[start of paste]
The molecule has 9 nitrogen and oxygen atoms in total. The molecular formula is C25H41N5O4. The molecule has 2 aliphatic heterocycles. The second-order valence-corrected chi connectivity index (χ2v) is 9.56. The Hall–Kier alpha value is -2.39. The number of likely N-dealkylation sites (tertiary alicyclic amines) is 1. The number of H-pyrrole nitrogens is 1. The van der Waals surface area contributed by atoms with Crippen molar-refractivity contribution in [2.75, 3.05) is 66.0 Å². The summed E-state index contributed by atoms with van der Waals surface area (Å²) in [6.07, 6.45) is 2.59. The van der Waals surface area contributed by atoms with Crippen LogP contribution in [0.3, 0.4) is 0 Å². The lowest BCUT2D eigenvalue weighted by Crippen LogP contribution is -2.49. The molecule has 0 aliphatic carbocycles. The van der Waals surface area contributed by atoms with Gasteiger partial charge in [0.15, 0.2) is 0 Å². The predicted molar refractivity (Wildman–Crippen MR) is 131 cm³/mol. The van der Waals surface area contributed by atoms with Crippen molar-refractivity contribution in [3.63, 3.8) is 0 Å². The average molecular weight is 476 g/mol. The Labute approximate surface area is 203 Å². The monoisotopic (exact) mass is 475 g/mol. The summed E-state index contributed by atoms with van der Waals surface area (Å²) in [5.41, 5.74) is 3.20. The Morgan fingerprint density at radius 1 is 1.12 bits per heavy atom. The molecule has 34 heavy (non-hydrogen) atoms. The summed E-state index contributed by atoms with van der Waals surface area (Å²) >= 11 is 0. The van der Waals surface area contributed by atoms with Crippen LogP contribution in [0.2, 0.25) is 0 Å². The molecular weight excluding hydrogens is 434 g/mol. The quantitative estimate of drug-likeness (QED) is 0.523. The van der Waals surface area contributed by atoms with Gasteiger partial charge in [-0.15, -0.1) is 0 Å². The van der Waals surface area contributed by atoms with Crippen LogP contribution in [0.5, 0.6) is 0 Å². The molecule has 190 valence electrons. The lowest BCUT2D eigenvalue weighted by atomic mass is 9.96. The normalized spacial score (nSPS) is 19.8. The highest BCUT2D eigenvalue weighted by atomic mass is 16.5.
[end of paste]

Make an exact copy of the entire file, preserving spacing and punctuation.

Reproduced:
The molecule has 9 nitrogen and oxygen atoms in total. The molecular formula is C25H41N5O4. The molecule has 2 aliphatic heterocycles. The second-order valence-corrected chi connectivity index (χ2v) is 9.56. The Hall–Kier alpha value is -2.39. The number of likely N-dealkylation sites (tertiary alicyclic amines) is 1. The number of H-pyrrole nitrogens is 1. The van der Waals surface area contributed by atoms with Crippen molar-refractivity contribution in [2.75, 3.05) is 66.0 Å². The summed E-state index contributed by atoms with van der Waals surface area (Å²) in [6.07, 6.45) is 2.59. The van der Waals surface area contributed by atoms with Crippen LogP contribution in [0.3, 0.4) is 0 Å². The lowest BCUT2D eigenvalue weighted by Crippen LogP contribution is -2.49. The molecule has 0 aliphatic carbocycles. The van der Waals surface area contributed by atoms with Gasteiger partial charge in [0.15, 0.2) is 0 Å². The predicted molar refractivity (Wildman–Crippen MR) is 131 cm³/mol. The van der Waals surface area contributed by atoms with Crippen molar-refractivity contribution in [3.63, 3.8) is 0 Å². The average molecular weight is 476 g/mol. The Labute approximate surface area is 203 Å². The monoisotopic (exact) mass is 475 g/mol. The summed E-state index contributed by atoms with van der Waals surface area (Å²) in [5.41, 5.74) is 3.20. The Morgan fingerprint density at radius 1 is 1.12 bits per heavy atom. The molecule has 34 heavy (non-hydrogen) atoms. The summed E-state index contributed by atoms with van der Waals surface area (Å²) >= 11 is 0. The van der Waals surface area contributed by atoms with Crippen LogP contribution in [0.2, 0.25) is 0 Å². The molecular weight excluding hydrogens is 434 g/mol. The quantitative estimate of drug-likeness (QED) is 0.523. The van der Waals surface area contributed by atoms with Gasteiger partial charge in [-0.15, -0.1) is 0 Å². The van der Waals surface area contributed by atoms with Crippen LogP contribution in [0.5, 0.6) is 0 Å². The molecule has 190 valence electrons. The lowest BCUT2D eigenvalue weighted by atomic mass is 9.96. The normalized spacial score (nSPS) is 19.8. The highest BCUT2D eigenvalue weighted by atomic mass is 16.5.